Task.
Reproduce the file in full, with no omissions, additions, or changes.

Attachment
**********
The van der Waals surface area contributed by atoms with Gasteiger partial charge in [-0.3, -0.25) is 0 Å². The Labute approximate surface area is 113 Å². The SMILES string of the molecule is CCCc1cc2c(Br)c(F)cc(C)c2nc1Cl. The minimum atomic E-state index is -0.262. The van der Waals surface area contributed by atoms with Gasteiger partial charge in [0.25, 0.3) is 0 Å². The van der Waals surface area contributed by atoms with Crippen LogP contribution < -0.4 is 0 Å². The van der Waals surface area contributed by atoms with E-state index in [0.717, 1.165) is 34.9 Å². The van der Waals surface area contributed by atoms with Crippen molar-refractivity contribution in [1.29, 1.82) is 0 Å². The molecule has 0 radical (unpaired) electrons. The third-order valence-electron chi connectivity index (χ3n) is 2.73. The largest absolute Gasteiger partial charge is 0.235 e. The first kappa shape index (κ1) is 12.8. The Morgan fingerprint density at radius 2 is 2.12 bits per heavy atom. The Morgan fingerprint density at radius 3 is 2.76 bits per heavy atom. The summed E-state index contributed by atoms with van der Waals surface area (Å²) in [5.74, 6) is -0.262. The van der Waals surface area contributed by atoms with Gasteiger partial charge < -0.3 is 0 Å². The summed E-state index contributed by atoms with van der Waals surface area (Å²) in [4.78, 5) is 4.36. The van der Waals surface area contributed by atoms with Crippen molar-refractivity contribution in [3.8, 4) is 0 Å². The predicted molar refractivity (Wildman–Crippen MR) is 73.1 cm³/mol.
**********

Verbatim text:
The van der Waals surface area contributed by atoms with Gasteiger partial charge in [-0.3, -0.25) is 0 Å². The Labute approximate surface area is 113 Å². The SMILES string of the molecule is CCCc1cc2c(Br)c(F)cc(C)c2nc1Cl. The minimum atomic E-state index is -0.262. The van der Waals surface area contributed by atoms with Gasteiger partial charge in [0.25, 0.3) is 0 Å². The van der Waals surface area contributed by atoms with Crippen LogP contribution < -0.4 is 0 Å². The van der Waals surface area contributed by atoms with E-state index in [0.717, 1.165) is 34.9 Å². The van der Waals surface area contributed by atoms with Crippen molar-refractivity contribution in [1.29, 1.82) is 0 Å². The molecule has 0 radical (unpaired) electrons. The third-order valence-electron chi connectivity index (χ3n) is 2.73. The largest absolute Gasteiger partial charge is 0.235 e. The first kappa shape index (κ1) is 12.8. The Morgan fingerprint density at radius 2 is 2.12 bits per heavy atom. The Morgan fingerprint density at radius 3 is 2.76 bits per heavy atom. The summed E-state index contributed by atoms with van der Waals surface area (Å²) in [5.74, 6) is -0.262. The van der Waals surface area contributed by atoms with Gasteiger partial charge < -0.3 is 0 Å². The summed E-state index contributed by atoms with van der Waals surface area (Å²) in [4.78, 5) is 4.36. The van der Waals surface area contributed by atoms with Crippen molar-refractivity contribution in [3.8, 4) is 0 Å². The predicted molar refractivity (Wildman–Crippen MR) is 73.1 cm³/mol.